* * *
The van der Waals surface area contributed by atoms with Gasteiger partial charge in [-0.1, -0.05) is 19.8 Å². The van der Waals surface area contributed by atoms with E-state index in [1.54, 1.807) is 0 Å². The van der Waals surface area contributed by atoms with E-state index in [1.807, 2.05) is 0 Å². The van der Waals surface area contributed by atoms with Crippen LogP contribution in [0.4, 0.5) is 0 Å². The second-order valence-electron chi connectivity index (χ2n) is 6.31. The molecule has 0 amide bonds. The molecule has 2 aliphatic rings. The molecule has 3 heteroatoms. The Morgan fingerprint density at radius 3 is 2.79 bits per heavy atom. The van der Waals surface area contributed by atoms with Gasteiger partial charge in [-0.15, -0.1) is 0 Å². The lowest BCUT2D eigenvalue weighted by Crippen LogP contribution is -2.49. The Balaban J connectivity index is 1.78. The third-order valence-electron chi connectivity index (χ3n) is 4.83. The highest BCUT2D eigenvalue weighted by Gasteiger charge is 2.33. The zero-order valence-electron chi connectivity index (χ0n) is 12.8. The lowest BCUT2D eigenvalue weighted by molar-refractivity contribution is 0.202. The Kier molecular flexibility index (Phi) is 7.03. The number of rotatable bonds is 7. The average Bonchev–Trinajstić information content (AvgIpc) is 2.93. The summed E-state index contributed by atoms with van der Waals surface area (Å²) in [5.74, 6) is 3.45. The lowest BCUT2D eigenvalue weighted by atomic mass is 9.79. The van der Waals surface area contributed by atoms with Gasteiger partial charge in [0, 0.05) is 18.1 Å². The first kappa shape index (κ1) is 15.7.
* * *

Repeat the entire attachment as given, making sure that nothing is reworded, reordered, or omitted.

The van der Waals surface area contributed by atoms with Gasteiger partial charge in [-0.1, -0.05) is 19.8 Å². The van der Waals surface area contributed by atoms with E-state index in [1.54, 1.807) is 0 Å². The van der Waals surface area contributed by atoms with E-state index in [1.807, 2.05) is 0 Å². The van der Waals surface area contributed by atoms with Crippen LogP contribution in [0.4, 0.5) is 0 Å². The second-order valence-electron chi connectivity index (χ2n) is 6.31. The molecule has 0 amide bonds. The molecule has 2 aliphatic rings. The molecule has 3 heteroatoms. The Morgan fingerprint density at radius 3 is 2.79 bits per heavy atom. The van der Waals surface area contributed by atoms with Gasteiger partial charge in [-0.15, -0.1) is 0 Å². The lowest BCUT2D eigenvalue weighted by Crippen LogP contribution is -2.49. The Balaban J connectivity index is 1.78. The third-order valence-electron chi connectivity index (χ3n) is 4.83. The highest BCUT2D eigenvalue weighted by Gasteiger charge is 2.33. The zero-order valence-electron chi connectivity index (χ0n) is 12.8. The lowest BCUT2D eigenvalue weighted by molar-refractivity contribution is 0.202. The Kier molecular flexibility index (Phi) is 7.03. The number of rotatable bonds is 7. The average Bonchev–Trinajstić information content (AvgIpc) is 2.93. The summed E-state index contributed by atoms with van der Waals surface area (Å²) in [5.74, 6) is 3.45. The lowest BCUT2D eigenvalue weighted by atomic mass is 9.79. The van der Waals surface area contributed by atoms with Gasteiger partial charge in [0, 0.05) is 18.1 Å². The first kappa shape index (κ1) is 15.7.